Medical myths that won’t go away
In the olden days they used to believe that cutting a vein and letting you bleed for an hour or two would cure all sorts of maladies, while as recently as the last century some experts still believed nicotine was good for the nerves.
But don't laugh at our ignorant ancestors. We're just as guilty of believing medical myths, even when there isn't a shred of evidence to back them up. Here are 10 that refuse to die.
Men need to drink 2.5 litres of water a day
We've been told for years that men need to drink about eight glasses - or 2.5 litres - of water a day, a figure that partly explains the explosion in popularity of bottled water over the last decade or two. The only problem is, it's complete medical myth.
The fact is, our bodies are brilliant at regulating water intake and will tell you they need to take in more using a handy sensation called thirst. The exact amount depends on temperature, our activity levels, how much water is in the food we've eaten and so on.
There's no serious evidence that drinking more water than your thirst demands is good for you, and none that bottled water is better than tap.
Crunches get rid of belly flab
It seems common sense - to get rid of belly fat, work on your belly. Specifically, exercises like crunches will turn belly fat into muscle. Job done.
In fact, in a recent study by Duke University Medical Center in the US, aerobic exercise like jogging beat resistance training hands down when it came to battling belly bulge.
On Bing: abdominal exercises
We only use 10% of our brains
It's common in self-help books to claim - as a way of showing how much more we all have to offer - that we only use 10% of our brains. The myth is widely believed, and has been for over a century. It was also once considered truer for men, whose more practical and unemotional approach meant that their mental activity was seen as even more limited than that of women.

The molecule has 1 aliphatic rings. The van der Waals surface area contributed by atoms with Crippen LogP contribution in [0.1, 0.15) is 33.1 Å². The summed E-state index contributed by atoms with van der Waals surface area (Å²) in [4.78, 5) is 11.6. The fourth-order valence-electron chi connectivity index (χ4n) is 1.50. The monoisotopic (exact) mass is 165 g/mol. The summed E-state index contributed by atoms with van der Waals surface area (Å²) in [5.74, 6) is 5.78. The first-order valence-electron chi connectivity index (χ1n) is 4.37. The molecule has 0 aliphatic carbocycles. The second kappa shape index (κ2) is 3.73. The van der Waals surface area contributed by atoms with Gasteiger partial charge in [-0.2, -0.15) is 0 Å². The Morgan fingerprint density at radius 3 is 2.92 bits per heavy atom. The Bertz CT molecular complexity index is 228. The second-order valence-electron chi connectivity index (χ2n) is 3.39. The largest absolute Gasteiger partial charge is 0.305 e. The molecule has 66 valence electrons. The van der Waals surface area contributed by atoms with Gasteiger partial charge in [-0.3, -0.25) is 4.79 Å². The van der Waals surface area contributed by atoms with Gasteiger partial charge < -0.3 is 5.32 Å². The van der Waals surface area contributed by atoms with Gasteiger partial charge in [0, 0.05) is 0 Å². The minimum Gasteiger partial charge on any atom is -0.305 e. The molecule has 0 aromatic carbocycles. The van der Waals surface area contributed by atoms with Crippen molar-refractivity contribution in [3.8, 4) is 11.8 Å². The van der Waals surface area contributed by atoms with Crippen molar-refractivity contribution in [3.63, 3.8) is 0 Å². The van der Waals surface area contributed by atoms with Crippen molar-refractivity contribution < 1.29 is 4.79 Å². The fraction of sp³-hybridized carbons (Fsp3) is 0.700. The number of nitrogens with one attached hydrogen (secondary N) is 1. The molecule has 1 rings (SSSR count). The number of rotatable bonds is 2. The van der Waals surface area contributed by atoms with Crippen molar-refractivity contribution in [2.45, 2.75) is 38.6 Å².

The truth is that damage to any part of the brain leads to lasting problems, showing that all parts of the brain are utilised. Brain imaging studies have also failed to find any part of the brain that is completely inactive. We may not use all our brain power, but we certainly use most of it.
Shaving causes stubble to grow back faster and thicker
Every schoolboy knows that if you quickly shave off the first sight of bum fluff you find on your chin, you'll soon be sporting thick manly stubble. But then schoolboys are wrong about a lot of things.
And so are grown men, it seems. This popular myth was disproved as far back as 1928, when a study showed that shaving had no effect on hair growth. The myth might have come about because new stubble has not had chance to be lightened by the sun or chemicals in the environment, and darker hair can look thicker.
On Bing: shaving tips
Reading in dim light ruins your eyesight
It's true that reading in dim light can cause eyestrain and dryness, and that it can make your eyes feel uncomfortable. Dim light can also make it harder to focus on the words in front of you. Put those things together and people have reached the conclusion that reading in dim light ruins your eyesight.